Make a copy of your script from Step 2:

      • cp bot_2_random.py bot_3_q_table.py

      Then open up this new file for editing:

      Begin by updating the comment at the top of the file that describes the script's purpose. Because this is only a comment, this change isn't necessary for the script to function properly, but it can be helpful for keeping track of what the script does:

      /AtariBot/bot_3_q_table.py

      """
      Bot 3 -- Build simple q-learning agent for FrozenLake
      """
      
      . . .
      

      Before you make functional modifications to the script, you will need to import numpy for its linear algebra utilities. Right underneath import gym, add the highlighted line:

      /AtariBot/bot_3_q_table.py

      """
      Bot 3 -- Build simple q-learning agent for FrozenLake
      """
      
      import gym
      import numpy as np
      import random
      random.seed(0)  # make results reproducible
      . . .
      

      Underneath random.seed(0), add a seed for numpy:

      /AtariBot/bot_3_q_table.py

      . . .
      import random
      random.seed(0)  # make results reproducible
      np.random.seed(0)
      . . .
      

      Next, make the game states accessible. Update the env.reset() line to say the following, which stores the initial state of the game in the variable state:

      /AtariBot/bot_3_q_table.py

      . . .
          for _ in range(num_episodes):
              state = env.reset()
              . . .
      

      Update the env.step(...) line to say the following, which stores the next state, state2. You will need both the current state and the next one — state2 — to update the Q-function.

      /AtariBot/bot_3_q_table.py

              . . .
              while True:
                  action = env.action_space.sample()
                  state2, reward, done, _ = env.step(action)
                  . . .
      

      After episode_reward += reward, add a line updating the variable state. This keeps the variable state updated for the next iteration, as you will expect state to reflect the current state:

      /AtariBot/bot_3_q_table.py

      . . .
              while True:
                  . . .
                  episode_reward += reward
                  state = state2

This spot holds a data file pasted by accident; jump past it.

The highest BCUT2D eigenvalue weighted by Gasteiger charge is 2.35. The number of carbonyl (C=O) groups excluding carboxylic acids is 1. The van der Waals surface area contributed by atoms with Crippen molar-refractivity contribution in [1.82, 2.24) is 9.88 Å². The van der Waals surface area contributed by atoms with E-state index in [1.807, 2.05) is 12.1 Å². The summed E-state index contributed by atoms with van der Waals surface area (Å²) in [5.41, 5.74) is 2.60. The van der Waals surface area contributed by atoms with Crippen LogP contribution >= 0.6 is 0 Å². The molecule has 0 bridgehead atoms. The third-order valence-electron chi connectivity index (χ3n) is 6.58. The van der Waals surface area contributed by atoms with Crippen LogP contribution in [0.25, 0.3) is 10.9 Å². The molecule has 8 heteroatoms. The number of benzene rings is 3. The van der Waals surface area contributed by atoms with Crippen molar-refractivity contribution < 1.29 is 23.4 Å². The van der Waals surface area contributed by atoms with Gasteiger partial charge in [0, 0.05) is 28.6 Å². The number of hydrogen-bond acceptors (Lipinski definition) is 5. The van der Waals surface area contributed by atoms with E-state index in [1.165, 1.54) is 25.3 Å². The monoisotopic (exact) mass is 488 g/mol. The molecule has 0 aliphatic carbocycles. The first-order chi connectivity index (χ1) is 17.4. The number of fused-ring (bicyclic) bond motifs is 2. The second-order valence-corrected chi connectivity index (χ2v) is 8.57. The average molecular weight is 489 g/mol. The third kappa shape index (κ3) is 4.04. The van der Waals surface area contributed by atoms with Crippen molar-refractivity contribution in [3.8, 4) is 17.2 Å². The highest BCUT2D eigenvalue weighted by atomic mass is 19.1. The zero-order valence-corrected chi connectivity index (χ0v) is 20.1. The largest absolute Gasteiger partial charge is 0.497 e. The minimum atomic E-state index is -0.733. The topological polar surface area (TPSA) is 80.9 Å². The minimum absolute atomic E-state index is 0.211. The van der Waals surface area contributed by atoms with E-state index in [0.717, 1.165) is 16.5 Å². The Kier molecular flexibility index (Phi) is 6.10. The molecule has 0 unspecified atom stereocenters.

if done:
                      . . .
      

      In the if done block, delete the print statement which prints the reward for each episode. Instead, you'll output the average reward over many episodes. The if done block will then look like this:

      /AtariBot/bot_3_q_table.py

                  . . .
                  if done:
                      rewards.append(episode_reward)
                      break
                      . . .
      

      After these modifications your game loop will match the following:

      /AtariBot/bot_3_q_table.py

      . . .
          for _ in range(num_episodes):
              state = env.reset()
              episode_reward = 0
              while True:
                  action = env.action_space.sample()
                  state2, reward, done, _ = env.step(action)
                  episode_reward += reward
                  state = state2
                  if done:
                      rewards.append(episode_reward))
                      break
                      . . .
      

      Next, add the ability for the agent to trade off between exploration and exploitation. Right before your main game loop (which starts with for...), create the Q-value table:

      /AtariBot/bot_3_q_table.py

      . . .
          Q = np.zeros((env.observation_space.n, env.action_space.n))
          for _ in range(num_episodes):
            . . .
      

      Then, rewrite the for loop to expose the episode number:

      /AtariBot/bot_3_q_table.py

      . . .
          Q = np.zeros((env.observation_space.n, env.action_space.n))
          for episode in range(1, num_episodes + 1):
            . . .